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LumberBaron's Brewer Marty Rapnicki
Shows Us How to Brew BREW

Beer is made with malted grain, barley, water, hops and yeast.

March 23, 2008       Leave a Comment
By: Kevin Leahy

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Brewer Marty Rapnicki checks the final PH of his wort once it has been added to the yeast in the fermenter.
(MyBayCity Photo by Kevin Leahy)

As soon as I opened the front door of Lumber Barons Brew Pub on Midland Street the sweet smell of cooked grains and fresh hops enveloped me, it was brewing day at the pub.

Marty Rapnicki brews beer every couple of weeks.

The former home-brewer brews 465 gallons at a time now that he is the brewer at Lumber Baron's brewpub.

Rapnicki empties the wort chiller of its sterilizer before before pumping the cooled wort to the fermenter.
(MyBayCity Photo by Kevin Leahy)

The fifteen barrel system he brews with now would make any home brewer drool. According to Rapnicki, "its not the best but it gets the job done," he said recently when I interviewed him while brewing last week.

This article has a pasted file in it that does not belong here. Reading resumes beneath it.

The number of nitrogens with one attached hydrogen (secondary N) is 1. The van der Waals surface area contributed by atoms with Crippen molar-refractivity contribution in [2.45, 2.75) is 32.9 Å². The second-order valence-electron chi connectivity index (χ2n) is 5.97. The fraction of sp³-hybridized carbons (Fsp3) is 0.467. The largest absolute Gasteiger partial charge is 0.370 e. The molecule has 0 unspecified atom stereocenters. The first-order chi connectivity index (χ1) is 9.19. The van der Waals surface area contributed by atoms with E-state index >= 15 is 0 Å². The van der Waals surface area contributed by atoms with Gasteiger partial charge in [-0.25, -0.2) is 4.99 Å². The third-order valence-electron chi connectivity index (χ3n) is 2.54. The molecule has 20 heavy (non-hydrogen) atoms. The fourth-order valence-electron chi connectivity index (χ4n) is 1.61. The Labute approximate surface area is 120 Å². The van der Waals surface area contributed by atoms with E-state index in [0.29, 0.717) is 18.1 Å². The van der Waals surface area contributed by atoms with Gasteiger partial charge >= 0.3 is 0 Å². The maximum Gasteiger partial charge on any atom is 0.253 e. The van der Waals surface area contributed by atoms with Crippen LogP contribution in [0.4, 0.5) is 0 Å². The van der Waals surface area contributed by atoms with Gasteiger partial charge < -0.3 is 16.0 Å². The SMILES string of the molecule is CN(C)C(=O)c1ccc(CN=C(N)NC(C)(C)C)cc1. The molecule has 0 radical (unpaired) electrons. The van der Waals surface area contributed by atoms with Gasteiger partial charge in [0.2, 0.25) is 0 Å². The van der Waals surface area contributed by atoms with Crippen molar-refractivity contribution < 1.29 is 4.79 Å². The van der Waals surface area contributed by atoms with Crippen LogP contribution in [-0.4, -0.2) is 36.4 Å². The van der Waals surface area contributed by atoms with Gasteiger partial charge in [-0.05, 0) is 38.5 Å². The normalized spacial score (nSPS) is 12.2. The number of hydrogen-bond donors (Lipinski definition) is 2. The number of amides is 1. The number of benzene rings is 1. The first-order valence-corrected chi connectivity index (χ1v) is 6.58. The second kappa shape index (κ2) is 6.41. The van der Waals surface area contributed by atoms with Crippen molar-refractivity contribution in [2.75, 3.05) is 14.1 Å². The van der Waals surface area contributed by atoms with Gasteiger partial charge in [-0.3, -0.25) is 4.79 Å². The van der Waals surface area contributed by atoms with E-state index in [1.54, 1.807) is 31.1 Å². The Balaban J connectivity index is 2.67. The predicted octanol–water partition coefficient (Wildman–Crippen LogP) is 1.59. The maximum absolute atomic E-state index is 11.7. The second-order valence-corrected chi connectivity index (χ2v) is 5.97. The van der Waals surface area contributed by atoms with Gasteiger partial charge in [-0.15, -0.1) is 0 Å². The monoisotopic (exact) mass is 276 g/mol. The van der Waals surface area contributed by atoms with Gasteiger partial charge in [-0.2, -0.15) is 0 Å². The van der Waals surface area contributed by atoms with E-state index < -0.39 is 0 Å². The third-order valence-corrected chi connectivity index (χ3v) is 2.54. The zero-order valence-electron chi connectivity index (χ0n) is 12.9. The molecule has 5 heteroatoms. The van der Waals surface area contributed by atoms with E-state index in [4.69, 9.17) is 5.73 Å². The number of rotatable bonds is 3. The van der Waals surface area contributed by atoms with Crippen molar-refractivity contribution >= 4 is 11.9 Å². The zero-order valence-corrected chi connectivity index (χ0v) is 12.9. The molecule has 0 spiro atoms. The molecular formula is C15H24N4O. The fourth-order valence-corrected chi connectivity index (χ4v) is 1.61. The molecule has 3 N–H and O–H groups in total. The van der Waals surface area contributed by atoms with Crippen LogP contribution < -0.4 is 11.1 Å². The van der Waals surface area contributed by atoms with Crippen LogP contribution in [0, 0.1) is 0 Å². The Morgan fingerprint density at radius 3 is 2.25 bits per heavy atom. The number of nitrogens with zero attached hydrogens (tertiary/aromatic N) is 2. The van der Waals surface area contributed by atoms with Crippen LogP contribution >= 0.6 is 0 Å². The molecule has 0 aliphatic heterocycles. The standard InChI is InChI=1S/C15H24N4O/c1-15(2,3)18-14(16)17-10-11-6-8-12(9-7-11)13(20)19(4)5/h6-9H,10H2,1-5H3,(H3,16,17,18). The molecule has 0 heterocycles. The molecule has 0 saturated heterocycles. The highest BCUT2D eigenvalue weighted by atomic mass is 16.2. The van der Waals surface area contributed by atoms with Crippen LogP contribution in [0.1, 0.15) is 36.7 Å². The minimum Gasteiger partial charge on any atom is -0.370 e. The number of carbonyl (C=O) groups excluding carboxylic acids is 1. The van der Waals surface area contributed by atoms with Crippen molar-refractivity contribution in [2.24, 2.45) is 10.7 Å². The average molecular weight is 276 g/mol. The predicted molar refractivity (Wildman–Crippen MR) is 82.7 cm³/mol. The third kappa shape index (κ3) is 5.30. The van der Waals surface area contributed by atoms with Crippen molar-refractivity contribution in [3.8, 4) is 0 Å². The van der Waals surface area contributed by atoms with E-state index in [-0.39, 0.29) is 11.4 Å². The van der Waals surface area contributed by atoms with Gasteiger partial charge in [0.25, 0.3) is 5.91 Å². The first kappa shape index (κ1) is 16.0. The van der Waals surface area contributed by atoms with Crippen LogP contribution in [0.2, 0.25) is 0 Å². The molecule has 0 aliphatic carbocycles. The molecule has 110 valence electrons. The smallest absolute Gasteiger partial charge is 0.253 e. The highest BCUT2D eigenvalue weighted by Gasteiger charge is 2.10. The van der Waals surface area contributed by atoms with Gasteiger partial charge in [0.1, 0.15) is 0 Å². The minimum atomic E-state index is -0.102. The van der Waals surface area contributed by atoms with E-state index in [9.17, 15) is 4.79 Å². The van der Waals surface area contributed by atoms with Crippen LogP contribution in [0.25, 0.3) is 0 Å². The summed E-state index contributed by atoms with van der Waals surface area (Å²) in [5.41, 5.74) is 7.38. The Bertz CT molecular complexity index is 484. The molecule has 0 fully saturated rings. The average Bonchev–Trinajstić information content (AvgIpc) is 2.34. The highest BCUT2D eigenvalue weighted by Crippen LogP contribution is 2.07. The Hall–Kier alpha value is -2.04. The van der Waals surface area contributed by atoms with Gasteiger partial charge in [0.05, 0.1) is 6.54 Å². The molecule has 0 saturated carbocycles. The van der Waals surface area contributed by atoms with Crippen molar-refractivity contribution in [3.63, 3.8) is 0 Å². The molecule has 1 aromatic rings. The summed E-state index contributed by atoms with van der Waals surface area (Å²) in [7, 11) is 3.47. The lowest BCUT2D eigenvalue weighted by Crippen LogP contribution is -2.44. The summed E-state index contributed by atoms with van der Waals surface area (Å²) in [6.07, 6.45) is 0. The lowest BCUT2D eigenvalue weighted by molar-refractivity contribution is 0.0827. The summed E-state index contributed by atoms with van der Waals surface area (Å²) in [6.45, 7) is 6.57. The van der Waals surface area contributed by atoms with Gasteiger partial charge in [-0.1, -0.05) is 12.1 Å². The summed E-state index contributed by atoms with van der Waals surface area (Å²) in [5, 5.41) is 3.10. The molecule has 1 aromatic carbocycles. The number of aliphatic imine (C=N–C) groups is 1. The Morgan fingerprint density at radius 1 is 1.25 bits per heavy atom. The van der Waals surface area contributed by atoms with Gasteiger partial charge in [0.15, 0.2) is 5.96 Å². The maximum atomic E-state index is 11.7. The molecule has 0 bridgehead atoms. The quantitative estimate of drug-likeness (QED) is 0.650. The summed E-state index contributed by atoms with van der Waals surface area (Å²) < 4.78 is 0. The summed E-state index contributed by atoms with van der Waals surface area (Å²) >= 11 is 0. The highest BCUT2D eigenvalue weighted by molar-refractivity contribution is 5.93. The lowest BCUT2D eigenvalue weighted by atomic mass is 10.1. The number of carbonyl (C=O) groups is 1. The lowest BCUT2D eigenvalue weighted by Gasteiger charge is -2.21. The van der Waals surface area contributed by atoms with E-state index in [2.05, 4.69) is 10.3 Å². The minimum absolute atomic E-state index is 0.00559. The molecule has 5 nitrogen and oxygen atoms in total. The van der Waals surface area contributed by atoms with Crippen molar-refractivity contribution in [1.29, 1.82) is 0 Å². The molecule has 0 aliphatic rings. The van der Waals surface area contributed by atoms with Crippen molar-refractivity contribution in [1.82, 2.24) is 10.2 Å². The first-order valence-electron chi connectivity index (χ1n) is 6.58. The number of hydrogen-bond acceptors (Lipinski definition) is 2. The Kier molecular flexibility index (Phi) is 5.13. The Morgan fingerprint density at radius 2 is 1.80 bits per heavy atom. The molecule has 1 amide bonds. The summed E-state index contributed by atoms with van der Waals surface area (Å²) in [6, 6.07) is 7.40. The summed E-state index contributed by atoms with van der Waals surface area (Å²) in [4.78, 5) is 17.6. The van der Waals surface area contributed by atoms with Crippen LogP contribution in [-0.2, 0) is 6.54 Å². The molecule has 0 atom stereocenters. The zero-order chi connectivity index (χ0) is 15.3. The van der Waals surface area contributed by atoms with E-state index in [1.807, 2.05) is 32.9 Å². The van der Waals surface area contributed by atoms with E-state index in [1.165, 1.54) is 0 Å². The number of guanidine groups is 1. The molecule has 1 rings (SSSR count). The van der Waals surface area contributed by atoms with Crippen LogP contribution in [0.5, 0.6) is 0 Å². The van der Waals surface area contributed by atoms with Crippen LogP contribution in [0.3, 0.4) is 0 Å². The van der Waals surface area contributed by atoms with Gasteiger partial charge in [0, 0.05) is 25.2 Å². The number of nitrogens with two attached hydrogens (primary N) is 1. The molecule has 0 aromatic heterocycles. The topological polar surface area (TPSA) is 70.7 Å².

Marty Rapnicki checks the connections of his fittings between the boiler and fermenter.
(MyBayCity Photo by Kevin Leahy)

Anyone who knows anything about brewing beer knows that beer is made with malted grain, barley, water, hops and yeast.

None of that changes when your brewing for a pub it just gets a whole lot bigger. Like 1200 lbs of grains, 25 lbs of hops, and about seven gallons of recycled yeast to kick the batch into fermentation.

Just like full mash brewing at home, pub-brewing takes just as long (about six hours), there are no short cuts at the brewery except that the equipment allows greater control over the process (with much cooler looking equipment).

By the way, the beautiful shiny copper kettles are just for aesthetics, "they are just jacketed with a thin sheet of copper for looks, everything we use is stainless steel," said Rapnicki.

A few quality control steps are utilized by Rapnicki to maintain consistency and a rapid ferment.